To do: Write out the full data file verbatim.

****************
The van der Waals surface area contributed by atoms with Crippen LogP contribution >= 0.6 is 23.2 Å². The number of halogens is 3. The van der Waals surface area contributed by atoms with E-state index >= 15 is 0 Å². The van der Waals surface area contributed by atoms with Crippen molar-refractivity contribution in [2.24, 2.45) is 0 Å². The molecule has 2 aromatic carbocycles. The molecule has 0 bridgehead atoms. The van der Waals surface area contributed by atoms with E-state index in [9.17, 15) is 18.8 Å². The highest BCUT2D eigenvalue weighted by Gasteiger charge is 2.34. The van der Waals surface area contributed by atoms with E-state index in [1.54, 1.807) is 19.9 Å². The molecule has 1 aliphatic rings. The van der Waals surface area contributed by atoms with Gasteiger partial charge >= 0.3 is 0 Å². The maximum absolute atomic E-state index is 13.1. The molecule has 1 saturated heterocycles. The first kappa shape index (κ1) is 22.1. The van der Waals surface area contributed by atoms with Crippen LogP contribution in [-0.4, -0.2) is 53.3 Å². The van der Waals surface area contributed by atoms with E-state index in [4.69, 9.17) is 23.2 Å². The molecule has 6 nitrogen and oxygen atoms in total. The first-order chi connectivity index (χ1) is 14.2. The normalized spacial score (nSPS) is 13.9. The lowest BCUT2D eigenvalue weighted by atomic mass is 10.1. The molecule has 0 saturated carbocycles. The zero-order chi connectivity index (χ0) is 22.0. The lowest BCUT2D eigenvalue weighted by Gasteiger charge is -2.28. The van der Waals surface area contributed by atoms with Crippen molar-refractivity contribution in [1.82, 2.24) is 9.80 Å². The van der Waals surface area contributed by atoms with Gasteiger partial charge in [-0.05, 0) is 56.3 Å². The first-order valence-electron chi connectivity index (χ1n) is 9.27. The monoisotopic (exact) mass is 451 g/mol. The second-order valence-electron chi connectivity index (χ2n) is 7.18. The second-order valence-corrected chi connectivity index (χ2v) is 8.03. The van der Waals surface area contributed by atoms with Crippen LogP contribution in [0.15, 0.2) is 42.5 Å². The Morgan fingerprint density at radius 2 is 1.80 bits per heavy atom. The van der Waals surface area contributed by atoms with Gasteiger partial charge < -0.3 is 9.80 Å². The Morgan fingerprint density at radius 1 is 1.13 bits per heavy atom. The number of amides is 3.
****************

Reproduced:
The van der Waals surface area contributed by atoms with Crippen LogP contribution >= 0.6 is 23.2 Å². The number of halogens is 3. The van der Waals surface area contributed by atoms with E-state index >= 15 is 0 Å². The van der Waals surface area contributed by atoms with Crippen molar-refractivity contribution in [2.24, 2.45) is 0 Å². The molecule has 2 aromatic carbocycles. The molecule has 0 bridgehead atoms. The van der Waals surface area contributed by atoms with E-state index in [9.17, 15) is 18.8 Å². The highest BCUT2D eigenvalue weighted by Gasteiger charge is 2.34. The van der Waals surface area contributed by atoms with E-state index in [1.54, 1.807) is 19.9 Å². The molecule has 1 aliphatic rings. The van der Waals surface area contributed by atoms with Gasteiger partial charge >= 0.3 is 0 Å². The maximum absolute atomic E-state index is 13.1. The molecule has 1 saturated heterocycles. The first kappa shape index (κ1) is 22.1. The van der Waals surface area contributed by atoms with Crippen LogP contribution in [-0.4, -0.2) is 53.3 Å². The van der Waals surface area contributed by atoms with E-state index in [4.69, 9.17) is 23.2 Å². The molecule has 6 nitrogen and oxygen atoms in total. The first-order chi connectivity index (χ1) is 14.2. The normalized spacial score (nSPS) is 13.9. The lowest BCUT2D eigenvalue weighted by atomic mass is 10.1. The molecule has 0 saturated carbocycles. The zero-order chi connectivity index (χ0) is 22.0. The lowest BCUT2D eigenvalue weighted by Gasteiger charge is -2.28. The van der Waals surface area contributed by atoms with Crippen molar-refractivity contribution in [1.82, 2.24) is 9.80 Å². The van der Waals surface area contributed by atoms with Gasteiger partial charge in [-0.05, 0) is 56.3 Å². The first-order valence-electron chi connectivity index (χ1n) is 9.27. The monoisotopic (exact) mass is 451 g/mol. The second-order valence-electron chi connectivity index (χ2n) is 7.18. The second-order valence-corrected chi connectivity index (χ2v) is 8.03. The van der Waals surface area contributed by atoms with Crippen LogP contribution in [0.15, 0.2) is 42.5 Å². The Morgan fingerprint density at radius 2 is 1.80 bits per heavy atom. The van der Waals surface area contributed by atoms with Gasteiger partial charge < -0.3 is 9.80 Å². The Morgan fingerprint density at radius 1 is 1.13 bits per heavy atom. The number of amides is 3.